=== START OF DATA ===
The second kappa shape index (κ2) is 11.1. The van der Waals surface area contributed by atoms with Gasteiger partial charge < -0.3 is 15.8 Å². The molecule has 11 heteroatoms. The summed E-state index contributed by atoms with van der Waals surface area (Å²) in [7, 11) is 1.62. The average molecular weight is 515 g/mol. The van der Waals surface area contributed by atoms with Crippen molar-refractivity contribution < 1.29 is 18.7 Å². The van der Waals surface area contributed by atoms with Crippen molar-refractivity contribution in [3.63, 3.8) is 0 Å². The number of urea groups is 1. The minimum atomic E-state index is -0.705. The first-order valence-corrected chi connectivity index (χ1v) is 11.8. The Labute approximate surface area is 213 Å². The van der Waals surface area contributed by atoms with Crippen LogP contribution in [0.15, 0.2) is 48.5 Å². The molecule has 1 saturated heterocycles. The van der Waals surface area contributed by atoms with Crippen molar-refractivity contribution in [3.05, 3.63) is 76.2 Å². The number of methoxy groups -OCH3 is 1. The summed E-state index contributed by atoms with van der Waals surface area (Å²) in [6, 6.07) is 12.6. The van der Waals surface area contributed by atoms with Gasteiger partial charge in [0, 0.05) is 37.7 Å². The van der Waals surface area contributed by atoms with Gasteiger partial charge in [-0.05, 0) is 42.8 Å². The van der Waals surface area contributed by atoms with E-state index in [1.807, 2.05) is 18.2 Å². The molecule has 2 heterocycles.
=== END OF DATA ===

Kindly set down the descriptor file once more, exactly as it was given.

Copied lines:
The second kappa shape index (κ2) is 11.1. The van der Waals surface area contributed by atoms with Gasteiger partial charge < -0.3 is 15.8 Å². The molecule has 11 heteroatoms. The summed E-state index contributed by atoms with van der Waals surface area (Å²) in [7, 11) is 1.62. The average molecular weight is 515 g/mol. The van der Waals surface area contributed by atoms with Crippen molar-refractivity contribution < 1.29 is 18.7 Å². The van der Waals surface area contributed by atoms with Crippen molar-refractivity contribution in [3.63, 3.8) is 0 Å². The number of urea groups is 1. The minimum atomic E-state index is -0.705. The first-order valence-corrected chi connectivity index (χ1v) is 11.8. The Labute approximate surface area is 213 Å². The van der Waals surface area contributed by atoms with Crippen LogP contribution in [0.15, 0.2) is 48.5 Å². The molecule has 1 saturated heterocycles. The van der Waals surface area contributed by atoms with Crippen molar-refractivity contribution in [3.05, 3.63) is 76.2 Å². The number of methoxy groups -OCH3 is 1. The summed E-state index contributed by atoms with van der Waals surface area (Å²) in [6, 6.07) is 12.6. The van der Waals surface area contributed by atoms with Gasteiger partial charge in [0, 0.05) is 37.7 Å². The van der Waals surface area contributed by atoms with Gasteiger partial charge in [-0.05, 0) is 42.8 Å². The van der Waals surface area contributed by atoms with E-state index in [1.807, 2.05) is 18.2 Å². The molecule has 2 heterocycles.